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An optical scanner based on cantilever-type electrostatic zipping actuators Smitha, M. N. Rao; Pandojirao-Sunkojirao, Praveen; Dhaubanjar, Naresh; Chiao, Mu; Chiao, J.-C. 2007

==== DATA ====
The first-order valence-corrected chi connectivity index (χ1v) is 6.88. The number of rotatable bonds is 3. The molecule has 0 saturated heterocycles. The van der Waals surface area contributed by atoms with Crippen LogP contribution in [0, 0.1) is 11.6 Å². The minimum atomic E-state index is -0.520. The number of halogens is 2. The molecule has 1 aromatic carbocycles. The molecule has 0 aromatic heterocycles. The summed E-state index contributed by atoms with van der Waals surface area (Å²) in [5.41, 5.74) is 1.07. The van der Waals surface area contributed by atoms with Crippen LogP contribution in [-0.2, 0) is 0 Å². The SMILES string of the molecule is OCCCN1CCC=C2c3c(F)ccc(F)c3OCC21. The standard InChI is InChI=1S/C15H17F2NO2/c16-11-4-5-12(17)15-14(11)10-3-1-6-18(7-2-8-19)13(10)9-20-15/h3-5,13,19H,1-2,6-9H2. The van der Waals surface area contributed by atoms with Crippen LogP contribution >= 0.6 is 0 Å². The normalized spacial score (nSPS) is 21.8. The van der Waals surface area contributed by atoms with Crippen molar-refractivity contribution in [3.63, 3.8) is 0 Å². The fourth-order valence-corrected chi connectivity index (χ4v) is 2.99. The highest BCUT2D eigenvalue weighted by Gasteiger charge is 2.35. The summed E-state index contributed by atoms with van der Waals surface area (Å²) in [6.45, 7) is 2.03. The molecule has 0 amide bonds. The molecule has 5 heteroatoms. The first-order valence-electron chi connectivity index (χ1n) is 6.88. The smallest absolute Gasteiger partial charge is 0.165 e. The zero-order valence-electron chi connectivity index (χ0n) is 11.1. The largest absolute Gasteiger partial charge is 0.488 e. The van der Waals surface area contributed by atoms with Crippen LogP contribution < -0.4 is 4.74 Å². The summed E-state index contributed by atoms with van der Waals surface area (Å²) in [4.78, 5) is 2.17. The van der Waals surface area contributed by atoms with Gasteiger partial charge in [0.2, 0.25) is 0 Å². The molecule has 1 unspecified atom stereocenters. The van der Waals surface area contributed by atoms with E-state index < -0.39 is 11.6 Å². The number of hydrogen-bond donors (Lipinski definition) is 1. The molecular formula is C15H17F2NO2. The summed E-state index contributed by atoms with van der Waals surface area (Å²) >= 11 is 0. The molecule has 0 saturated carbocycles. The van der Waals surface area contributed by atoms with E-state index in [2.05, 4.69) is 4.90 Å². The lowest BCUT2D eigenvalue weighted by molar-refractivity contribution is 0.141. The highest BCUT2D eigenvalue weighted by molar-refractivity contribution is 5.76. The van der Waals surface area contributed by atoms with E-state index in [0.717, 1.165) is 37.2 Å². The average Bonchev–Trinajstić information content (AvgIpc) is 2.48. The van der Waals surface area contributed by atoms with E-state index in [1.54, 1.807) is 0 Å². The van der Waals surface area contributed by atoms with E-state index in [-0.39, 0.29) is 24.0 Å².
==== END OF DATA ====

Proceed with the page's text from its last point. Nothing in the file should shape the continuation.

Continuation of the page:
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An Optical Scanner Based on Cantilever-type  Electrostatic Zipping Actuators  Smitha M. N. Rao1, Praveen Pandojirao-Sunkojirao1, Naresh Dhaubanjar1, Mu Chiao2 and  J.-C. Chiao1 1Department of Electrical Engineering, The University of Texas at Arlington, USA  2Department of Mechanical Engineering, The University of British Columbia, Canada ABSTRACT This paper discusses modeling, design, fabrication and characterization of an optical scanner based on cantilever-type electrostatic zipping actuators. The electrostatic actuator has been designed to achieve high displacements for large optical scanning angles at lower actuation voltages. The zipping actuators are fabricated using multi-layer polysilicon foundry fabrication processes. The electrostatic force between the cantilever and the bottom electrode on the substrate pulls the cantilever down. With a warped cantilever, the force closes the gap from the anchored end and gradually the zipping effect actuates the entire cantilever. In our design, mechanical structures are arranged to avoid electrical short- circuit. With various annealing temperatures, the warped angles are controllable. The cantilever serves as a reflective surface and the high out-of-plane displacement is used to steer a reflected laser beam for imaging and scanning applications. In this paper we present the design considerations in electrostatic zipping actuator displacement and control as well as the arrangement for optical scanning.  Keywords: optical scanner, cantilever-type zipping actuator, electrostatic actuator  1. INTRODUCTION  Optical MEMS is a promising technology with applications in telecommunications, high-resolution displays, and medical imaging. Electrostatic actuators have the advantages of low power consumption, high actuation speeds, and fabrication compatibility [1]. Large deflection and force can be achieved by using the cantilever type electrostatic zipping actuator. Electrostatic actuators with an S-shaped film element and deformed membrane have been reported with high displacements [2, 3]. Legtenberg et al. have demonstrated laterally compliant curved electrode zipping actuators [4]. Optical fibers have been aligned using curved electrodes [5]. The large gap between the top and the bottom electrodes increases the voltage required to actuate the actuator. The zipping actuator works well if the angle between both the electrodes is small at the beginning of zipping action [6]. The zipper actuator can be fabricated using various commercial fabrication processes such as SOI (silicon on insulator), bulk micromachining and surface micromachining. These batch fabrication techniques are monolithic and thus the fabrication cost could be relatively lower.   When the zipping actuator is actuated, the bottom fixed electrode pulls the top electrode down, reducing the gap between the electrodes. At a sufficiently high voltage, the top electrode snaps down on the bottom electrode thus shorting the circuit. In order to prevent this shorting, conventional designs include a thin layer of insulating material to electrically separate the two electrodes. A thin layer of silicon dioxide or silicon nitride is generally used.  To circumvent the problem of electrical shorting and dielectric breakdown, a new design of a surface micromachined cantilever-type zipper actuator has been presented [7]. The actuator was fabricated using the multi-layer polysilicon foundry fabrication process PolyMUMPS. This actuator can be utilized in microwave and millimeterwave waveguide applications for switching, tuning and phase shifting and imaging applications. The analysis and experimental results demonstrated that the design can withstand high voltages without shorting and is capable of producing high deflections. In this paper, the design considerations involved in displacement of the zipper actuator are presented. The actuator is to be used for optical imaging and scanning applications. The optical arrangement for utilizing a gold coated reflective surface of the zipping actuator to steer a laser beam for imaging applications is then presented.  MEMS/MOEMS Technologies and Applications III, edited by Jung-Chih Chiao, Xuyuan Chen, Zhaoying Zhou, Xinxin Li, Proc. of SPIE Vol. 6836, 683617, (2007) · 0277-786X/07/$18 · doi: 10.1117/12.767801 Proc. of SPIE Vol. 6836  683617-1 Downloaded from SPIE Digital Library on 01 Nov 2011 to 137.82.117.51. Terms of Use:  http://spiedl.org/termsF re e F 'id of Cantilever Electrode Contact Pad . . Mechanicalstrntnre to Prevent Shortage of Device. 2. ACTUATOR DESIGN  The actuator was designed to achieve high displacements at low voltages. The mask layout of the actuator is shown in Fig. 1. The device is released in HF solution and is shown in Fig. 2. After the HF release process, the top electrode curves up due to the bending stress and difference in thermal expansion of the polysilicon and metal layers. When the voltage is applied on the contact pad, the electrostatic force between the curved cantilever and the bottom electrode on the substrate pulls the cantilever down. With a warped cantilever, the force closes the gap from the anchored end and gradually the zipping effect actuates the entire cantilever without increasing the biasing voltages.    3. LUMPED MODELING ANALYSIS  The lumped modeling analysis and the behavior of the actuator are presented in this section including various aspects such as stress induced bending of the cantilever beam, electrostatic force and the pull-in voltage of the actuator.   3.1 Stress induced bending  Micromachined cantilever beams are subject to residual stresses due to the fabrication process [9, 10]. These stresses cause the cantilever beam to curl upwards. During the HF release process, the chips are heated, and upon returning to the room temperature, the cantilevers curve up more than the high temperature stress-induced state. The schematic of the cantilever shown in Fig. 3 has thickness of h1 and h2, residual stress of 1σ and 2σ , and Young's modulus of E1 and E2 for polysilicon and gold layers, respectively. The force and moments acting on the structure are also shown in the figure [11]. The radius of curvature of the cantilever solely due to the residual stress is given by   ( ) ( ) ( ) ( ) ⎟⎟⎠ ⎞ ⎜⎜⎝ ⎛ −+ ++++= 1 1 2 2 21212121 2 221 2 1212121 22 222 22 111 6 2322 EE hhhhEEww hhhhhhEEwwhEwhEw σσρ                                                                   (1)  And the total deflection at the tip of free end of cantilever is estimated as     ⎟⎟⎠ ⎞ ⎜⎜⎝ ⎛ ⎟⎟⎠ ⎞⎜⎜⎝ ⎛−= ρρ Ld cos1                                                                                                                                             (2)  where L is length of the cantilever beam.             Figure 1 Mask layout of the cantilever type zipping            Figure 2 Fabricated zipping actuator after HF release. actuator. Proc. of SPIE Vol. 6836  683617-2 Downloaded from SPIE Digital Library on 01 Nov 2011 to 137.82.117.51. Terms of Use:  http://spiedl.org/termsL 4IM,I Crept oceIilellt el000c toilet eitipei 011110 55 8 45 I- 35 I •i7o 80 90 100 110 120 130 itt) leinperat re I (C)  The radius of curvature due to the residual stress and change in temperature T∆  is given by   ( ) ( ) ( )( )( ) ThhhhEEww hhhhhhEEwwhEwhEw ∆−+ ++++= 1221212121 2 221 2 1212121 22 222 22 111 6 2322 ααρ                                                               (3)  where 1w  and 2w  are the width, 1α and 2α are thermal expansion coefficients of polysilicon and gold layers, respectively.  The stress induced deflection, the deflection due to the residual stress and change in temperature, and hence the total deflection of the cantilever can be calculated. For a cantilever electrode that is 475 µm long and 90 µm wide, the total deflection solely due to stress is 16.285 µm. In our calculations, the induced stress due to fabrication processes is taken from the PolyMUMPs database as 7.8MPa for polysilicon and 23.3MPa for the gold layer. The total deflection for a cantilever electrode with a length of 475 µm and a width of 90 µm is 34.33 µm at 100oC curing temperature. For a cantilever 1600 µm long and 100 µm wide, the deflection due to the residual stress and change in temperature is increased to 459.5 µm at a curing temperature of 100°C, as shown in Fig. 4.   3.2 Electrostatic force  A general analysis of the electrostatic force of the cantilever type zipper actuator can be performed by considering a parallel plate capacitor configuration composed of a moveable plate of a mass M and a spring constant K separated from the bottom electrode by an air gap do [12]. The configuration is shown in Fig. 5. A constant voltage is applied between the top and bottom electrodes. Electrical energy is stored in the electric fields established by the charges accumulated in the capacitor due to the applied electric potential. The electrostatic force pulls the top electrode towards the bottom electrode causing the top electrode to deflect. This electrostatic force is inversely proportional to the air gap between the top and bottom electrodes. For lumped model analysis, damping within the system was neglected. The electrostatic force due to the stored charges is [13]  ( )20 2 0 2 zd VAF ticelectrosta −= ε                                                                                                                                   (4) where A is the area of moveable plate, 0ε  is the permittivity of free space, do is the initial gap between the top and bottom electrodes, z is the displacement, and V is the applied potential.  Figure 3 Schematic of cantilever      Figure 3 Schematic of the cantilever.                                            Figure 4 Displacement of cantilever as a function of                                                                                                             temperature. Proc. of SPIE Vol. 6836  683617-3 Downloaded from SPIE Digital Library on 01 Nov 2011 to 137.82.117.51. Terms of Use:  http://spiedl.org/termsI I Electrode ____ (l j ftoiii Electrode - R.ng' of Pullin VoIt.g'7 4 70 80 90 lOU 110 120 ISO Modulus (GPa)    3.3 Pull-in voltage  The pull-in action is related to the balance between elastic and electrostatic forces. When an electric potential is applied between the two electrodes, the electrostatic force generated causes the top electrode to collapse towards the bottom one. The elastic force is a linear function of the top electrode displacement and the electrostatic force is inversely proportional to the air gap between the two electrodes. When the applied voltage is increased, the top electrode slowly snaps towards the bottom electrode. At a certain input voltage, the electrostatic force becomes larger than the elastic force and the system cannot reach a force balance causing the top electrode to collapse onto the bottom electrode. This phenomenon is called pull-in and the voltage at this point is called the pull-in voltage. Chowdhury et al. [14] have formulated a closed-form expression for the pull-in voltage which is given by   ⎟⎟⎠ ⎞ ⎜⎜⎝ ⎛ +++ = wd h ldwdd l dhE VPI 5.1 0 5.0 75.025.1 0 75.025.1 0 2 0 4 0 0 3 4.019.019.0 6 537.8 ~2 ε                                                                                     (5)   21 ~ v EE −=             (6)  where E is the Young's modulus and v is the Poisson ratio.   This formulation assumes that the top electrode has only one layer. The top electrode of a zipper actuator in this paper has two layers: a 0.5-µm thick gold layer deposited on top of a polysilicon layer. The nominal Young's modulus of polysilicon is 168GPa and that of gold is 77.2GPa [15]. Assumption is made that if the polysilicon layer is thin, the Young's modulus of gold should also contribute to the total Young’s modulus. We assumed that the Young's modulus of the bi-layer cantilever is between 77.2GPa and 168GPa. The range of the pull-in voltage for the cantilever actuator with a length of 475 µm and a width of 90 µm is calculated and shown in Fig. 6. These values indicate the pull-in voltage should be in the range of 4.5 V to 6.7 V.  4. EXPERIMENTAL RESULTS  Zipper actuators with various lengths and widths were fabricated using the PolyMUMPs process. The MUMPs chips were released using the HF release process and a sequential curing procedure. The scanning electron micrograph (SEM) images of the various configurations are shown in Fig. 7.  Figure 5 Parallel plate configuration of a zipper                      Figure 6 Range of the pull-in voltage. actuator. Proc. of SPIE Vol. 6836  683617-4 Downloaded from SPIE Digital Library on 01 Nov 2011 to 137.82.117.51. Terms of Use:  http://spiedl.org/termsCantilever Height as a Function of Input Voltage 36 60 Input Voltage M        Figure 7 SEM images of various configurations of zipper actuators.  The maximum tip deflection of the actuator was determined experimentally using an optical profiler and a reflective microscope. The actuator tip deflections at various input voltages were first measured. The input voltage was varied from 0 V to 45 V. Fig. 8 shows the plot of displacement as a function of biasing voltage for a zipping actuator with a length of 495 µm and a width of 90 µm. For the analysis of pull-in voltages, the biasing voltage was varied from 0 V to 45 V in a step of 0.2 V. The height of the cantilever decreases slowly until 7.8 V. The cantilever electrode then collapses to the bottom electrode at 7.8 V. The deflection of the electrode is well controlled with a voltage below 7.8V. At the pull-in voltage, the electrode collapses at a voltage increment of 0.05 V. The pull-in voltage of 7.8 V includes the potential drops due to electrical resistances in the polysilicon biasing lines, the contact pads and the probe tips. This explains the higher pull-in voltage than the predicted one.  4.1 Optical scanning  The electrostatic zipping actuator has a top layer of gold. This highly reflective surface can be used to reflect a laser beam. The top electrode of the zipper actuator when actuated moves towards the bottom electrode. When the voltage is released, the electrode returns to its initial position. The arrangement to demonstrate the optical scanning is shown in Fig. 9 consisting of a voltage source, a microscope and a video camera setup to probe and monitor the actuation. The actuator is probed using 25-µm nickel coated probe tips connected to magnetic manipulators as shown in Fig. 10. Fig. 11 shows an SEM photo of the assembled scanner. The 633-nm He-Ne laser beam is carried by a single- mode optical fiber with a diameter of 125 µm to the zipping actuator. The distance between the end of the fiber to the reflection spot  Figure 8 Deflection as a function of input voltage.  Proc. of SPIE Vol. 6836  683617-5 Downloaded from SPIE Digital Library on 01 Nov 2011 to 137.82.117.51. Terms of Use:  http://spiedl.org/termsII                    is about 850 µm.                                                The 1600-µm long actuator is probed with biasing voltages in the range of 10-50 V and the motion of the reflected beam spot is traced. The beam is found to trace a path from a position vertically above the electrode, when not actuated, to a point nearly in-line with the fiber and lower electrode when a biasing voltage of 24 V is applied, as shown in Fig. 12. The biasing voltage is chosen to be much above the pull-in voltage to ensure maximum deflection. The scanning angle is estimated to be around 70o.                                  Figure 10 Probing arrangement.                                        Figure 11 SEM image of the zipper actuator and fiber                                                                                            assembly. Optical fiber  Zipping actuator Probes on magnetic manipulators Optical fiber  Figure 9 Setup for optical scanning using the zipping actuator.                                                                                               Microscope Chip on a 3D stage  Voltage Source Multimeter Camera Proc. of SPIE Vol. 6836  683617-6 Downloaded from SPIE Digital Library on 01 Nov 2011 to 137.82.117.51. Terms of Use:  http://spiedl.org/terms                 Figure 12 Laser reflection (a) without a biasing voltage and (b) with the maximum biasing voltage.  6. CONCLUSIONS  In this paper, a cantilever-type electrostatic zipper actuator is presented. The device is fabricated using multilayer polysilicon process, PolyMUMPs. The actuator operates at low voltages without the requirement of a dielectric isolation layer. The actuator is characterized in terms of electrostatic forces, pull-in voltages, and deflections. A mechanical structure is designed to prevent the electrical shortage of the device without the use of dielectric material. The theoretical and experimental results are verified. The ability of the zipper actuator to function as an optical scanner is shown experimentally. The scanning actuator can be utilized in general imaging or scanning applications.  ACKNOWLEDGEMENT  The authors would like to express their gratitude to Dr. Nasir Basit and Mr. Dennis Bueno for their cleanroom assistance.   REFERENCES  [1]. J. Li, M. P. Brenner, J. H. Lang, A. H. Slocum, and R. Struempler, "DRIE-Fabricated curved electrode zipping actuators with low pull in voltage", TRANSDUCERS 03, The 12th International Conference on Solid State Sensors, Actuators and Microsystems, Boston, 2003. [2]. M. Shikida, K. Sato, and T. Harada, "Micromachined S-shaped actuator," IEEE Sixth International Symposium on Micro Machine and Human Science, 8:167-172, 1995.  [3]. M. Yamaguchi, S. Kawamura, K. Minami, and M. Esashi, "Distributed electrostatic micro actuator", IEEE Conference on Microelectromechanical Systems, FL, 18-23, 1993. [4]. R. Legtenberg, J. Gilbert, and S. D. Senturia, "Electrostatic curved electrode actuators", Journal of Microelectromechanical Systems, 6:257-265, 1997. [5]. R. Jebens, W. Trimmer, and J. Walker, "Microactuators for aligning optical fibers", Sensors and Actuators, 20:65-73, 1989. [6]. J. Branebjerg and P. Gravesen, "A new electrostatic actuator providing improved stroke length and force," IEEE Conference on Microelectromechanical Systems, Travemunde, Germany, 6-11, 1992. [7]. N. Dhaubanjar "The design and analysis of optical scanners for optical coherence tomography," Master’s Thesis, The University of Texas at Arlington, 2006.  (b) Laser Source Laser spot reflected by the actuator  (a) Laser spot reflected by the actuator Laser Source Proc. of SPIE Vol. 6836  683617-7 Downloaded from SPIE Digital Library on 01 Nov 2011 to 137.82.117.51. Terms of Use:  http://spiedl.org/terms[8]. N. Dhaubanjar, S. M. N. Rao, Y. Cai, D. Popa, M. Chiao and J.-C. Chiao, "A cantilever-type electrostatic zipping actuator," SPIE International Smart Materials, Nano- & Micro-Smart Systems Symposium, Smart Structures, Devices, and Systems Conference, Adelaide, Australia, Dec.10-13 2006.  [9]. V. K. Pamula, A. Jog, and R. B. Fair, "Mechanical property measurement of thin-film gold using thermally actuated bimetallic cantilever beams", Nanotech,  Vol. 1, Chapter 8, pp.410-413, 2001.  [10]. M. T. Hou and R. Chen, "Effect of width on the stress-induced bending of micromachined bilayer cantilevers", Journal of Micromechanics and Microengineering, 13:141-148, 2002. [11]. M. W. Judy, Y. Cho, R. T. Howe, and A. P. Pisano, "Self-adjusting microactuators (SAMS)", Proc. IEEE MEMS (MEMS'91), 51-56, 1991. [12]. W. H. Chut, M. Mehreganyt, and R. L. Mullen, "Analysis of tip deflection and force of a bimetallic cantilever microactuator", Journal of Micromechanics and Microengineering, 3:4-7, 1993. [13]. E. Saucedo-Flores’, R. Ruelas’, M. Floresl, Y. Cai and J.-C. Chiao, “Dynamic behavior modeling of MEMS parallel plate capacitors,” Position Location and Navigation Symposium, pp. 15-19, 2004 . [14]. S. Chowdhury, M. Ahmadi, and W. C. Miller, "A closed-form model for the pull-in voltage of electrostatically actuated cantilever beam", Journal of Micromechanics and Microengineering, 15:756-763, 2005. [15]. W. N. Sharpe, Jr., Bin Yuan, and R. L. Edwards, "A new technique for measuring the mechanical properties of thin films," Journal of Microelectromechanical Systems, Vol. 6, No. 3, 1997. Proc. of SPIE Vol. 6836  683617-8 Downloaded from SPIE Digital Library on 01 Nov 2011 to 137.82.117.51. Terms of Use:  http://spiedl.org/terms